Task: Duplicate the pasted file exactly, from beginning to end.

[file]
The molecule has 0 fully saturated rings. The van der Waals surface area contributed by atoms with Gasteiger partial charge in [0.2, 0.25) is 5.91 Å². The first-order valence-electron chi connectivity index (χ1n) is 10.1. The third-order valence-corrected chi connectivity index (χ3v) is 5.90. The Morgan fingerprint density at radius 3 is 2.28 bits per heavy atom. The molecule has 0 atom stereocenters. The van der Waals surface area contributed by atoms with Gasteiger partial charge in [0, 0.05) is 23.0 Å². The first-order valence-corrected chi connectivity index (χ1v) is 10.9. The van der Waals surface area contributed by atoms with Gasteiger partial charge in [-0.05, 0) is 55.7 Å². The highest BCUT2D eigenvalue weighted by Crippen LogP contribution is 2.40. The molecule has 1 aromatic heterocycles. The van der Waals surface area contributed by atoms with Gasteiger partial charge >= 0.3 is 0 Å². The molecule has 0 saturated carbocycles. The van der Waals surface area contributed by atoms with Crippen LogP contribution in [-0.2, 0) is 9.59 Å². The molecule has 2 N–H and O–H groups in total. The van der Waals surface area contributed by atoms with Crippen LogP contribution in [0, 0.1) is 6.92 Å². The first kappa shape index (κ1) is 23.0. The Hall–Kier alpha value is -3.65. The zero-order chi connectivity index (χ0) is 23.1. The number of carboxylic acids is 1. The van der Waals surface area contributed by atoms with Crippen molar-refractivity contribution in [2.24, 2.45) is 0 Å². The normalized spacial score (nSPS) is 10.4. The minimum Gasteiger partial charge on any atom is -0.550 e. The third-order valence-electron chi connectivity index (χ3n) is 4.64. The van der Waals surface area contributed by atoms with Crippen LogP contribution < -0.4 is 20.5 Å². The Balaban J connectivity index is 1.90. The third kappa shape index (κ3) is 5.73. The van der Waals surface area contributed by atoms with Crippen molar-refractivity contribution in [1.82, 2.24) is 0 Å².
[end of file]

The molecule has 0 fully saturated rings. The van der Waals surface area contributed by atoms with Gasteiger partial charge in [0.2, 0.25) is 5.91 Å². The first-order valence-electron chi connectivity index (χ1n) is 10.1. The third-order valence-corrected chi connectivity index (χ3v) is 5.90. The Morgan fingerprint density at radius 3 is 2.28 bits per heavy atom. The molecule has 0 atom stereocenters. The van der Waals surface area contributed by atoms with Gasteiger partial charge in [0, 0.05) is 23.0 Å². The first-order valence-corrected chi connectivity index (χ1v) is 10.9. The van der Waals surface area contributed by atoms with Gasteiger partial charge in [-0.05, 0) is 55.7 Å². The highest BCUT2D eigenvalue weighted by Crippen LogP contribution is 2.40. The molecule has 1 aromatic heterocycles. The van der Waals surface area contributed by atoms with Gasteiger partial charge >= 0.3 is 0 Å². The molecule has 0 saturated carbocycles. The van der Waals surface area contributed by atoms with Crippen LogP contribution in [-0.2, 0) is 9.59 Å². The molecule has 2 N–H and O–H groups in total. The van der Waals surface area contributed by atoms with Crippen LogP contribution in [0, 0.1) is 6.92 Å². The first kappa shape index (κ1) is 23.0. The Hall–Kier alpha value is -3.65. The zero-order chi connectivity index (χ0) is 23.1. The number of carboxylic acids is 1. The van der Waals surface area contributed by atoms with Crippen molar-refractivity contribution in [2.24, 2.45) is 0 Å². The normalized spacial score (nSPS) is 10.4. The minimum Gasteiger partial charge on any atom is -0.550 e. The third-order valence-electron chi connectivity index (χ3n) is 4.64. The van der Waals surface area contributed by atoms with Crippen LogP contribution < -0.4 is 20.5 Å². The Balaban J connectivity index is 1.90. The third kappa shape index (κ3) is 5.73. The van der Waals surface area contributed by atoms with Crippen molar-refractivity contribution in [1.82, 2.24) is 0 Å².